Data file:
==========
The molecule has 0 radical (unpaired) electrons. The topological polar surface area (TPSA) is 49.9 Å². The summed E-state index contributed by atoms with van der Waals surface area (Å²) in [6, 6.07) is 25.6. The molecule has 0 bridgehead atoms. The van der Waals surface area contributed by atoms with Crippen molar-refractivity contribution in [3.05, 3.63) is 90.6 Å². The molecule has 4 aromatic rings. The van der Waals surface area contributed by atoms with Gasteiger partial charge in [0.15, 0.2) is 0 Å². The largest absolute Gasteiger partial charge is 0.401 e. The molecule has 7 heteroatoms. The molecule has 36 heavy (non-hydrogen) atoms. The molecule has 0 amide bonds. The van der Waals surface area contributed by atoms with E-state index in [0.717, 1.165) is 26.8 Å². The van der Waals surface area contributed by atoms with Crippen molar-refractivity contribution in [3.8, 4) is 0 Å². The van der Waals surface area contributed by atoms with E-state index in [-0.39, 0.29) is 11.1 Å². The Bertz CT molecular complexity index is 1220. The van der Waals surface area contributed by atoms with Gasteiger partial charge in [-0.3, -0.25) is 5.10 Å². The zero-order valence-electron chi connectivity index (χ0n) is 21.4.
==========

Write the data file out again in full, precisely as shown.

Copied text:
The molecule has 0 radical (unpaired) electrons. The topological polar surface area (TPSA) is 49.9 Å². The summed E-state index contributed by atoms with van der Waals surface area (Å²) in [6, 6.07) is 25.6. The molecule has 0 bridgehead atoms. The van der Waals surface area contributed by atoms with Crippen molar-refractivity contribution in [3.05, 3.63) is 90.6 Å². The molecule has 4 aromatic rings. The van der Waals surface area contributed by atoms with Gasteiger partial charge in [0.15, 0.2) is 0 Å². The largest absolute Gasteiger partial charge is 0.401 e. The molecule has 7 heteroatoms. The molecule has 36 heavy (non-hydrogen) atoms. The molecule has 0 amide bonds. The van der Waals surface area contributed by atoms with E-state index in [0.717, 1.165) is 26.8 Å². The van der Waals surface area contributed by atoms with Crippen molar-refractivity contribution in [3.8, 4) is 0 Å². The van der Waals surface area contributed by atoms with E-state index in [-0.39, 0.29) is 11.1 Å². The Bertz CT molecular complexity index is 1220. The van der Waals surface area contributed by atoms with Gasteiger partial charge in [-0.3, -0.25) is 5.10 Å². The zero-order valence-electron chi connectivity index (χ0n) is 21.4.